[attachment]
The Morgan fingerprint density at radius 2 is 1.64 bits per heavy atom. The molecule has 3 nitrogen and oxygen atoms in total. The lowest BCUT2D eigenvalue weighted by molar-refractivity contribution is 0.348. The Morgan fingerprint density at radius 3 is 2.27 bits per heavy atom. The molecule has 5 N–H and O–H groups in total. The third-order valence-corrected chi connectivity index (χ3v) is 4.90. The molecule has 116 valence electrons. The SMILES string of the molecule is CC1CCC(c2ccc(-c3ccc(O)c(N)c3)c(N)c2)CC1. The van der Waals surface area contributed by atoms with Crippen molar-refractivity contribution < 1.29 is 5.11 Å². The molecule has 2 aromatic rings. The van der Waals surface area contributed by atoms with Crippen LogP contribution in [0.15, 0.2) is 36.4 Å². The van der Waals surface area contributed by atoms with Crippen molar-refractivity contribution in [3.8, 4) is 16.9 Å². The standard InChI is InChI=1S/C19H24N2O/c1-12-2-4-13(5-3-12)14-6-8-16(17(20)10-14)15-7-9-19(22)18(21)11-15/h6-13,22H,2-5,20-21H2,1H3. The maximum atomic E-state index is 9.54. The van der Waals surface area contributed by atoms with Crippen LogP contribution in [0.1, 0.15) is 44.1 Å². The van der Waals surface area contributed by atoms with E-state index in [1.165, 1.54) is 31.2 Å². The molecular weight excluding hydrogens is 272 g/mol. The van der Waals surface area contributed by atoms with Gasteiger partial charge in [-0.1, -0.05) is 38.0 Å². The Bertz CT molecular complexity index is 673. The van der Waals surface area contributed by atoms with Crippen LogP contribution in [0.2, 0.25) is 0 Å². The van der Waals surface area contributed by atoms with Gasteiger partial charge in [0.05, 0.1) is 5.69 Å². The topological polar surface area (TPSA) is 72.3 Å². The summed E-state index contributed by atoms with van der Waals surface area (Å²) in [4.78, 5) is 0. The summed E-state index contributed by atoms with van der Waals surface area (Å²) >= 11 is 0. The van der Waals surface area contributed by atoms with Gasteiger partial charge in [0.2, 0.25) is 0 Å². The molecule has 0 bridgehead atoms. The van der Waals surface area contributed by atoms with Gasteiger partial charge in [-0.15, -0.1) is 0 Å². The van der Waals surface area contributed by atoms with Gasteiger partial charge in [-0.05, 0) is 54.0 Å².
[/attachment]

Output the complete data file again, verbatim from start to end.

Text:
The Morgan fingerprint density at radius 2 is 1.64 bits per heavy atom. The molecule has 3 nitrogen and oxygen atoms in total. The lowest BCUT2D eigenvalue weighted by molar-refractivity contribution is 0.348. The Morgan fingerprint density at radius 3 is 2.27 bits per heavy atom. The molecule has 5 N–H and O–H groups in total. The third-order valence-corrected chi connectivity index (χ3v) is 4.90. The molecule has 116 valence electrons. The SMILES string of the molecule is CC1CCC(c2ccc(-c3ccc(O)c(N)c3)c(N)c2)CC1. The van der Waals surface area contributed by atoms with Crippen molar-refractivity contribution < 1.29 is 5.11 Å². The molecule has 2 aromatic rings. The van der Waals surface area contributed by atoms with Crippen LogP contribution in [0.15, 0.2) is 36.4 Å². The van der Waals surface area contributed by atoms with Crippen molar-refractivity contribution in [3.8, 4) is 16.9 Å². The standard InChI is InChI=1S/C19H24N2O/c1-12-2-4-13(5-3-12)14-6-8-16(17(20)10-14)15-7-9-19(22)18(21)11-15/h6-13,22H,2-5,20-21H2,1H3. The maximum atomic E-state index is 9.54. The van der Waals surface area contributed by atoms with Crippen LogP contribution in [0.1, 0.15) is 44.1 Å². The van der Waals surface area contributed by atoms with E-state index in [1.165, 1.54) is 31.2 Å². The molecular weight excluding hydrogens is 272 g/mol. The van der Waals surface area contributed by atoms with Gasteiger partial charge in [-0.1, -0.05) is 38.0 Å². The Bertz CT molecular complexity index is 673. The van der Waals surface area contributed by atoms with Crippen LogP contribution in [0.2, 0.25) is 0 Å². The van der Waals surface area contributed by atoms with Gasteiger partial charge in [0.05, 0.1) is 5.69 Å². The topological polar surface area (TPSA) is 72.3 Å². The summed E-state index contributed by atoms with van der Waals surface area (Å²) in [4.78, 5) is 0. The summed E-state index contributed by atoms with van der Waals surface area (Å²) >= 11 is 0. The van der Waals surface area contributed by atoms with Gasteiger partial charge in [0.2, 0.25) is 0 Å². The molecule has 0 bridgehead atoms. The van der Waals surface area contributed by atoms with Gasteiger partial charge in [-0.15, -0.1) is 0 Å². The van der Waals surface area contributed by atoms with Gasteiger partial charge in [-0.05, 0) is 54.0 Å².